Posted by admin | Posted in Analyze, Evaluate, Geography, Government, History, Interactive Whiteboard, Knowledge (remember), Middle/High School, Primary Elementary, Secondary Elementary, Social Studies, Teacher Resources, Understand (describe, explain), video, Websites | Posted on 10-08-2010
Tags: blogging, classroom, critical past, education, eyewitness, free, governement, historical, History, learning, photos, primary sources, school, United states, video, writing
What it is: Critical Past is a website I learned about today from Tom Boito’s great blog EDge 21 in his Catch of the Day. The resource is too good not to share again here! Critical Past is a collection of more than 57,000 historical videos and more than 7 million historical photos. All of the photos and videos are royalty free, archival stock footage. Most of the footage comes from U.S. Government Agency sources. All of the videos and photos can be viewed for free online and shared with others via url, Twitter, or Facebook. The videos and photos are also available to purchase for download.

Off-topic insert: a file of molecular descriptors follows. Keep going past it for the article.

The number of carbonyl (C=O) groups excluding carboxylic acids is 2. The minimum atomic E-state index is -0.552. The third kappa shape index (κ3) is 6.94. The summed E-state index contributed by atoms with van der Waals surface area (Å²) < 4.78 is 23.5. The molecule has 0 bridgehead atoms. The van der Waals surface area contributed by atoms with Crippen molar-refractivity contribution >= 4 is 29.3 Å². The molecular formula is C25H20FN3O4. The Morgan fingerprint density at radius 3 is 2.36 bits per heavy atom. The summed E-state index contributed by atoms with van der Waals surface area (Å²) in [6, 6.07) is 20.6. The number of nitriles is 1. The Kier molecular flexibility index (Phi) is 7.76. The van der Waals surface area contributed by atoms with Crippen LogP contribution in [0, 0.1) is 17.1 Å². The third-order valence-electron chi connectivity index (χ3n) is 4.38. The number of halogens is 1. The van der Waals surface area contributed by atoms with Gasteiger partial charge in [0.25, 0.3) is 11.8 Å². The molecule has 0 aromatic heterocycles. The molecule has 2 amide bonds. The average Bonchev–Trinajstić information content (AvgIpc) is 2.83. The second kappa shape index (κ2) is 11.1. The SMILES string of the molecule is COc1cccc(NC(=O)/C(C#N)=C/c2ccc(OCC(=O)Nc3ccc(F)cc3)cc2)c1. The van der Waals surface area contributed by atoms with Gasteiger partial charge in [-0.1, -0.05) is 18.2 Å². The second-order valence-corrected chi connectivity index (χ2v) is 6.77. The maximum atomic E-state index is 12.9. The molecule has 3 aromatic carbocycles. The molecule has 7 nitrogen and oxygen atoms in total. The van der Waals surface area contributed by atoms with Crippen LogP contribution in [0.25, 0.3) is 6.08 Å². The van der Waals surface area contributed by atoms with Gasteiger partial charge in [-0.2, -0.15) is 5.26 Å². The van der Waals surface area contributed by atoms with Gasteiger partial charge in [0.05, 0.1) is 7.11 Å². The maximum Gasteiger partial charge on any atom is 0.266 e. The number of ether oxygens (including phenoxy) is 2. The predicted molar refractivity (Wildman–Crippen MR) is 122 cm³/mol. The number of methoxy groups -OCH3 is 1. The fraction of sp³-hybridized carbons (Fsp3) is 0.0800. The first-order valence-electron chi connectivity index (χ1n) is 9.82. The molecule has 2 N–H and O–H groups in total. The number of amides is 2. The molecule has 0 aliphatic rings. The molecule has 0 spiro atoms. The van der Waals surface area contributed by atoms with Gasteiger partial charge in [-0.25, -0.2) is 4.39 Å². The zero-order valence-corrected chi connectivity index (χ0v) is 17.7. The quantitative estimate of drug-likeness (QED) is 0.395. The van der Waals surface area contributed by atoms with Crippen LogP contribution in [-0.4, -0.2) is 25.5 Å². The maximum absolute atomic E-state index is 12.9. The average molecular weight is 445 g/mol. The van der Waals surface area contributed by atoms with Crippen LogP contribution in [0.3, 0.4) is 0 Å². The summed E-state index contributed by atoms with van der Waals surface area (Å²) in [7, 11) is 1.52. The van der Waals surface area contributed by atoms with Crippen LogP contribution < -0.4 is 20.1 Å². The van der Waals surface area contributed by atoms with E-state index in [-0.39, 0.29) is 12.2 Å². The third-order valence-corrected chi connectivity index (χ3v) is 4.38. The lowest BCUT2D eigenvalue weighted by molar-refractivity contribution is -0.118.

How to integrate Critical Past into your curriculum: Critical Past is an incredible collection of historical videos and pictures. The site is easy to search either by decade and topic or keyword. The clips and photos on Critical Past will bring historical events alive for your students. Use photos or videos on Critical Past to help illustrate what students are learning in history. Ask students to be “eyewitnesses” of history and watch a video before they have context for it. Students can write or blog about what they think they are witnessing, afterward they can research the event more in-depth and write a follow-up reflection on what was actually happening in the clip.
Tips: Along the right side bar of Critical Past, you will find “related videos.” Students can watch a clip and the related videos and reflect on how the clips are related. Sometimes it is a similar time period, sometimes a related event, other times it is a related location.
Please leave a comment and share how you are using Critical Past in your classroom!